Although a significant portion of the midmarket is already using its products, VMware is making some improvements...
to VMware Server, a product it offers for free, in an attempt to lure holdouts.
"From a midsized company perspective, we've done a pretty good job of getting those users to use VMware Server already," said Ben Matheson, VMware's director of small and medium business (SMB). "Seventy percent of the 3 million downloads of VMware Server 1 are to SMBs."
Version 2 no longer requires the rich client interface for installation. This Web-based version makes it easier for administrators to manage their virtual servers from anywhere. The new management interface also looks exactly like the management console for VMware Infrastructure 3, the company's enterprise management technology. This will make the transition easier for companies that want to migrate from the free product to the commercial product, experts said.
VMware has added support for six new guest operating systems, including Microsoft Vista, Red Hat Enterprise Linux and Ubuntu 7.10. There is also now support for USB 2.0 devices, which makes it easer for midmarket companies to use peripheral devices in virtualized environments. And there is now a Virtual Machine Interface feature that supports paravirtualization. This allows for easier communication between virtualized operating systems and the virtualization layer.
"The purpose of this product has always been to seed the market with virtualization, to get people who haven't been using it looking at it and thinking about it," said Gary Chen, senior analyst at Boston-based Yankee Group Research Inc. "If you look at midmarket firms, the main barrier [to adoption] is always price. So being free takes care of that. The other is awareness and education. A lot of these people are really busy and just don't have the time to learn about these technologies."
Chen said almost all vendors have free offerings to attract new adopters, but VMware Server 2 continues to be the leader.
"I think theirs is still the most mature, and with version 2 I think they've obviously committed to the product by enhancing it," Chen said.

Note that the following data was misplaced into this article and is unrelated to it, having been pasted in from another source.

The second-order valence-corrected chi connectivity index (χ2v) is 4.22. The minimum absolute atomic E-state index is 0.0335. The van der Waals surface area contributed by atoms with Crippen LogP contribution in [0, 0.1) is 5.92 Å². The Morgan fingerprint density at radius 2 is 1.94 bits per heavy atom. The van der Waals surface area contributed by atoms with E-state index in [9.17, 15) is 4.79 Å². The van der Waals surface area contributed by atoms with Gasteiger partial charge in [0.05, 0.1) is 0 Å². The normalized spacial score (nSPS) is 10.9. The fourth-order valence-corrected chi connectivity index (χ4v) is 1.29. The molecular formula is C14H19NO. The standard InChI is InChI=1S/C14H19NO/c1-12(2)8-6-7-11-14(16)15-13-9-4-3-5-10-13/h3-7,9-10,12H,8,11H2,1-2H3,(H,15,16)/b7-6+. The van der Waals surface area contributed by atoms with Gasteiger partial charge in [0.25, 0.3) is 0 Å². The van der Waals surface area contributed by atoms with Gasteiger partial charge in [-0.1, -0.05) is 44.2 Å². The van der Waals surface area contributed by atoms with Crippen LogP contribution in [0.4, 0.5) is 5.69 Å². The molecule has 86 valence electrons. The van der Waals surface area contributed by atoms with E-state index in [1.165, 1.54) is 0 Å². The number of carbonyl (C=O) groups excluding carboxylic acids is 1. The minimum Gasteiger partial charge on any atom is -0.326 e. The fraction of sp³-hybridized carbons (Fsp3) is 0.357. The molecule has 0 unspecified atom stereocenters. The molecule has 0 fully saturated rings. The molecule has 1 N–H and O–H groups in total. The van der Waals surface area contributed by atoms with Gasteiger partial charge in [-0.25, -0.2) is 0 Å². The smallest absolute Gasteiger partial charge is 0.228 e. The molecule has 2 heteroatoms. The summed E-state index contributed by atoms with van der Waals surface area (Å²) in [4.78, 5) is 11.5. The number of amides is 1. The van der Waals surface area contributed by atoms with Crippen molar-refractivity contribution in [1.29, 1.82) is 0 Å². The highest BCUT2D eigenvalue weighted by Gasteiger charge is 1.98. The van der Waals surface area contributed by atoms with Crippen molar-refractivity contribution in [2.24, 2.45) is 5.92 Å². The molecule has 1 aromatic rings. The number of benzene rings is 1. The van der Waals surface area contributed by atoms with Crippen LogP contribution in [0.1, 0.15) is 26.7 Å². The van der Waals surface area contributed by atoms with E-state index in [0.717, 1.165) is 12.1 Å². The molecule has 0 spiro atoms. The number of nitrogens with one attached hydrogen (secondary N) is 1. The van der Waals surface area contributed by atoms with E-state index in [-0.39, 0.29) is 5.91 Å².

Jason Villalta, lead systems engineer and system architect at Summit Pointe Behavioral Health, said he uses a combination of VMware Server 2 and the company's commercial bare-metal hypervisor ESX Server in his infrastructure.
"We run all our primary production services on ESX," Villalta said. "We run development services and things that can stand a little downtime on VMware Server."
Villalta said his 500-person, Battle Creek, Mich.-based organization first ventured into virtualization with VMware Server about two years ago, when it was first released.
Unlike ESX Server, which is installed on a bare metal machine, VMware Server is installed on top of an existing operating system on a server, Villalta said. VMware Server suffers a slight performance hit by having this extra layer of system software. He said free introductory products from VMware competitors XenSource and Virtual Iron Software Inc. install on bare metal machines, which gives them a slight performance advantage.
"You can run Virtual Iron and XenSource at the kernel level and they provide a higher level of performance," Villalta said. "That being said, VMware Server does give you flexibility. You can install it on any hardware and make that the virtualization host."
Villalta said he also prefers VMware's track record.
"It's not necessarily all technical," he said. "Support by VMware is a huge factor. I've had long-term experience with VMware which puts them ahead from a support perspective. Virtual Iron and XenSource are relatively new and do not have a long-term track record."
Let us know what you think about the story; email: Shamus McGillicuddy, News Writer